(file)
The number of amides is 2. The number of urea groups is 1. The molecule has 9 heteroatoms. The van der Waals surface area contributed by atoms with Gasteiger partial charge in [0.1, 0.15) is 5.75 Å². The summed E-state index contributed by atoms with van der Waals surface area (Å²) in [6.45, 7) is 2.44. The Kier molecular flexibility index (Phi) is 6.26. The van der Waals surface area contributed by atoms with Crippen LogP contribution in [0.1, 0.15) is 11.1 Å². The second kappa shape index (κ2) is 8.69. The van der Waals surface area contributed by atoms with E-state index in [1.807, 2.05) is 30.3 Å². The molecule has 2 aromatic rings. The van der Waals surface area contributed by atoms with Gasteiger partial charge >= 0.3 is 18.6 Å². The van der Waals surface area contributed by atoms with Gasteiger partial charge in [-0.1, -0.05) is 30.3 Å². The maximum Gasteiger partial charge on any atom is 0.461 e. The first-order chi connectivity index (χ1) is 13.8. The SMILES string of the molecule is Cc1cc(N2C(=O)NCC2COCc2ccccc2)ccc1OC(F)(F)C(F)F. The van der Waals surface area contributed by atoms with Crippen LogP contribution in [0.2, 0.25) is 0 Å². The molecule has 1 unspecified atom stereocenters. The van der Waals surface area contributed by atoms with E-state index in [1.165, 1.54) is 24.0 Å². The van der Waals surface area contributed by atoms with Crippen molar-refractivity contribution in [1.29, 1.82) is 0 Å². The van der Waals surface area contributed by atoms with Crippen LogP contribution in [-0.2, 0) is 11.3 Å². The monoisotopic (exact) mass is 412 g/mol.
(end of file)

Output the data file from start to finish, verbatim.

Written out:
The number of amides is 2. The number of urea groups is 1. The molecule has 9 heteroatoms. The van der Waals surface area contributed by atoms with Gasteiger partial charge in [0.1, 0.15) is 5.75 Å². The summed E-state index contributed by atoms with van der Waals surface area (Å²) in [6.45, 7) is 2.44. The Kier molecular flexibility index (Phi) is 6.26. The van der Waals surface area contributed by atoms with Crippen LogP contribution in [0.1, 0.15) is 11.1 Å². The second kappa shape index (κ2) is 8.69. The van der Waals surface area contributed by atoms with E-state index in [1.807, 2.05) is 30.3 Å². The molecule has 2 aromatic rings. The van der Waals surface area contributed by atoms with Gasteiger partial charge >= 0.3 is 18.6 Å². The van der Waals surface area contributed by atoms with Gasteiger partial charge in [-0.1, -0.05) is 30.3 Å². The maximum Gasteiger partial charge on any atom is 0.461 e. The first-order chi connectivity index (χ1) is 13.8. The SMILES string of the molecule is Cc1cc(N2C(=O)NCC2COCc2ccccc2)ccc1OC(F)(F)C(F)F. The van der Waals surface area contributed by atoms with Crippen LogP contribution in [0.2, 0.25) is 0 Å². The molecule has 1 unspecified atom stereocenters. The van der Waals surface area contributed by atoms with E-state index in [1.165, 1.54) is 24.0 Å². The van der Waals surface area contributed by atoms with Crippen molar-refractivity contribution in [1.29, 1.82) is 0 Å². The van der Waals surface area contributed by atoms with Crippen LogP contribution in [-0.2, 0) is 11.3 Å². The monoisotopic (exact) mass is 412 g/mol.